Zagreb Film company for the production of animated films was founded in 1953. The multitude of genres and different styles from that time made Georges Sadoul, a French theoretician, critic and film historian, to coin the name Zagreb School of Animated Film, which has become a trademark for quality and innovative films made in Zagreb. From 1990 to 1994, Zagreb Film was a social enterprise for production and distribution of films import-export. After that, until 1999, it operates as a joint-stock company and then as a limited liability company. From January to August 2007, Zagreb Film is a subsidiary of Zagreb Holding company. In August of that same year, it became a Culture Institution founded by the City of Zagreb. After 1991, Zagreb Film found itself in a period of great changes, characteristic for transition states in Eastern Europe, and then in the turmoil of war. The production of artistic animated films aims to continue the tradition today with the help of the Republic of Croatia and the City of Zagreb. Several members of the new generation of Zagreb animation have gained international affirmation, such as Danijel Šuljić, Nicole Hewitt, Magda Dulčić, Darko Bakliža, Stiv Šinik, Goran Trbuljak, Ivana Guljašević… Along with young creative forces from the Animation and New Media Department of the Academy of Fine Arts in Zagreb, they are a promise of a successful revitalization of the Zagreb School of Animated Film.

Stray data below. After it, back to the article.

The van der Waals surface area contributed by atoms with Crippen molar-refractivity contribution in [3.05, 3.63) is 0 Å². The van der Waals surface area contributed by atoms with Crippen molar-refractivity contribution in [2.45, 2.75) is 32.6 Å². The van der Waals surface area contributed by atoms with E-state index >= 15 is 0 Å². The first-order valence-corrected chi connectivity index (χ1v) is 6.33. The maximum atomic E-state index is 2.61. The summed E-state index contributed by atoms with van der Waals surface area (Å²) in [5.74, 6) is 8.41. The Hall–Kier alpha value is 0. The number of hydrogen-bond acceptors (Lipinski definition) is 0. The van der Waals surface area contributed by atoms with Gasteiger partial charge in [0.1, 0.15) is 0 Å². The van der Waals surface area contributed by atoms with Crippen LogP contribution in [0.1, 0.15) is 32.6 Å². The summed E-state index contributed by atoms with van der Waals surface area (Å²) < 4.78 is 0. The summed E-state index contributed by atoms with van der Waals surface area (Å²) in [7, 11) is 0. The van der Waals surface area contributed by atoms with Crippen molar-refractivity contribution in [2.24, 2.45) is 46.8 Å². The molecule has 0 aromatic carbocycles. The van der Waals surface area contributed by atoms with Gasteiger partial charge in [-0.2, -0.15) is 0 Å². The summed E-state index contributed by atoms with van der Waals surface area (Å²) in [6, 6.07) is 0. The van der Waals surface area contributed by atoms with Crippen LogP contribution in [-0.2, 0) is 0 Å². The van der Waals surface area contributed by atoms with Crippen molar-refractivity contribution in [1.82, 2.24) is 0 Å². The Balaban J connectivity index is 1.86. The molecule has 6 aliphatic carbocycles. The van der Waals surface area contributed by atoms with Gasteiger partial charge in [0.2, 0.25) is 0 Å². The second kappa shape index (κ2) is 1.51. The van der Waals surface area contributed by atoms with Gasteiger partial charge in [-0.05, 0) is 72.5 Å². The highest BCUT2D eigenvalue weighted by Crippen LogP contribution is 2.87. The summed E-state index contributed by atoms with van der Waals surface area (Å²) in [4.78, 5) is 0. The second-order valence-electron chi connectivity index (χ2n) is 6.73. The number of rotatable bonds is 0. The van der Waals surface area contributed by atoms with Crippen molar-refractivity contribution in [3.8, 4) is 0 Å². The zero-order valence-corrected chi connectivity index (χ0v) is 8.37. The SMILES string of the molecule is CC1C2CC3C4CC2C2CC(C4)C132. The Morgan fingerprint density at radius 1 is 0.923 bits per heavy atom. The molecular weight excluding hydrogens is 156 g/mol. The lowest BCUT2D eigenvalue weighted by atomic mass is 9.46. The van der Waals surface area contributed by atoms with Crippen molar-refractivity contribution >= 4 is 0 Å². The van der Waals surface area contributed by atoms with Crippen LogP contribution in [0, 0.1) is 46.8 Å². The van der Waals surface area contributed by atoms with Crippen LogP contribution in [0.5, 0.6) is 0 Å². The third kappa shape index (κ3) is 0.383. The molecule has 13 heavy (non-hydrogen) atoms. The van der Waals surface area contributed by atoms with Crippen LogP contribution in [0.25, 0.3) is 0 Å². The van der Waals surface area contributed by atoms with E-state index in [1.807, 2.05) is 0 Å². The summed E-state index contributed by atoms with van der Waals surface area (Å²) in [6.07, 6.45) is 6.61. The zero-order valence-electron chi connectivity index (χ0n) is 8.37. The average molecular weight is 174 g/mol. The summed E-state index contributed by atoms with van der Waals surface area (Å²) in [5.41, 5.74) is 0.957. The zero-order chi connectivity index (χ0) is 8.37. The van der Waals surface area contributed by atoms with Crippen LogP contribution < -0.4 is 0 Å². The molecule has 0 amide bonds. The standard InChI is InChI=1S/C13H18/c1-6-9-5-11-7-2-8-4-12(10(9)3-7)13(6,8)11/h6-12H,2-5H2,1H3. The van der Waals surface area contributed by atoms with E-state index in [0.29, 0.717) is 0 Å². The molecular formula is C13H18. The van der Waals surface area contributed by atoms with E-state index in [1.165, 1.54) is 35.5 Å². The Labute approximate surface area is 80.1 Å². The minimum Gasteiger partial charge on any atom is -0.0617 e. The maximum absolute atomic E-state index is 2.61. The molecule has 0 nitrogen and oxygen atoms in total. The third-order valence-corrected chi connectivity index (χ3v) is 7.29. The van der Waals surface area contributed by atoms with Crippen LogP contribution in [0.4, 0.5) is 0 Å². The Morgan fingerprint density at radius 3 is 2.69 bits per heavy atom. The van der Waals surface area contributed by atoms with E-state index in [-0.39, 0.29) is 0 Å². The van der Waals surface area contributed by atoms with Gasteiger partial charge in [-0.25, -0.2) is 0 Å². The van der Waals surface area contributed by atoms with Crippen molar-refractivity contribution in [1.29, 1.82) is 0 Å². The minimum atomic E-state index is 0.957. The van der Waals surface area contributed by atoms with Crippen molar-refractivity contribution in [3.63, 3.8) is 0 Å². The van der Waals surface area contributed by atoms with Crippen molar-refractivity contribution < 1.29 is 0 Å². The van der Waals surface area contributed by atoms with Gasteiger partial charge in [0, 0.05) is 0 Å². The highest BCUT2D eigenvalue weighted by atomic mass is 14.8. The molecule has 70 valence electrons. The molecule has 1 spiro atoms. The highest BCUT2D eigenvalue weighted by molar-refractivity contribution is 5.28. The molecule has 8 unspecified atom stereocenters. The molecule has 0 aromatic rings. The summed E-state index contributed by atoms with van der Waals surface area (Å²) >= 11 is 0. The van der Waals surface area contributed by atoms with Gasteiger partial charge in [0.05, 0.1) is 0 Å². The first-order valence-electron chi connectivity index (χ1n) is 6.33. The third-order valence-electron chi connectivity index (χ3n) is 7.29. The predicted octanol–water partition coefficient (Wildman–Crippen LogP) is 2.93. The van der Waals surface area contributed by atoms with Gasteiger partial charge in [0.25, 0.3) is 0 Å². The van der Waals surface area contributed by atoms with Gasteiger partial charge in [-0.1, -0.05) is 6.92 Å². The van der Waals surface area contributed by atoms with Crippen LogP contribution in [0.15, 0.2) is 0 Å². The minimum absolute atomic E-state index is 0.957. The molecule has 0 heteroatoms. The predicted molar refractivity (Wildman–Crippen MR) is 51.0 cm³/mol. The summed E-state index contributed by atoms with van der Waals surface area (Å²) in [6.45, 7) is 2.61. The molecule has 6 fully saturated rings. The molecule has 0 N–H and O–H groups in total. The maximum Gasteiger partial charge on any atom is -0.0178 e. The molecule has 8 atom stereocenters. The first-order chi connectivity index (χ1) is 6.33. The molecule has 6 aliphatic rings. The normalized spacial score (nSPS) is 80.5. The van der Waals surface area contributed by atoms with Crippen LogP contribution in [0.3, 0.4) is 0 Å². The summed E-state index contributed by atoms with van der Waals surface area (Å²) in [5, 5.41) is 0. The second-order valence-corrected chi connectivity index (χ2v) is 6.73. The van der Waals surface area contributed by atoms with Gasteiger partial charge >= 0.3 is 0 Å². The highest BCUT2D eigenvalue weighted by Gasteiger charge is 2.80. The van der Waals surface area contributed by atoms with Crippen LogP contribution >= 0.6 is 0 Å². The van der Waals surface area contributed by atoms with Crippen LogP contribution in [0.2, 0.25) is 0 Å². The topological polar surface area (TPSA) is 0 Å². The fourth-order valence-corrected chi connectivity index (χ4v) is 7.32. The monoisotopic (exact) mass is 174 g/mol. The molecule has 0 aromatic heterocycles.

In 2010, the House of Croatian Film, owned by Zagreb Film, was opened as a joint cultural project of Zagreb Film and the City of Zagreb at 18 Nova Ves Street. Zagreb Film’s stop-motion animation studio was opened in 2014. In an operational and production sense, it is the only fully specialized studio for stop-motion animation in the region and it can sustain the production of several animated films at once.\r\n\r\nSo far, more than 700 animated, 14 live-action, 600 documentary, 800 commercials and 600 educational films have been produced at Zagreb Film. Zagreb Film has won more than 500 awards at festivals all over the world. One of them is the Academy of Motion Picture Arts and Sciences award, the Oscar, for the best animated film in 1961, Dušan Vukotić’s The Substitute (Surogat), making Dušan Vukotić the first non-American author to receive this award. Zagreb Film has also produced various animated series for children: Inspector Mask, Professor Balthazar, The Little Flying Bears and Maxi Cat. Most of them are distributed internationally. The character of Professor Balthazar made the biggest success world-wide.
Today, Zagreb Film operates on three locations: 70 Vlaška Street, where the management and film archive are, 18 Nova Ves Street (the House of the Croatian Film) and 7-11 Savska Cesta, where the studio for stop-motion animation is.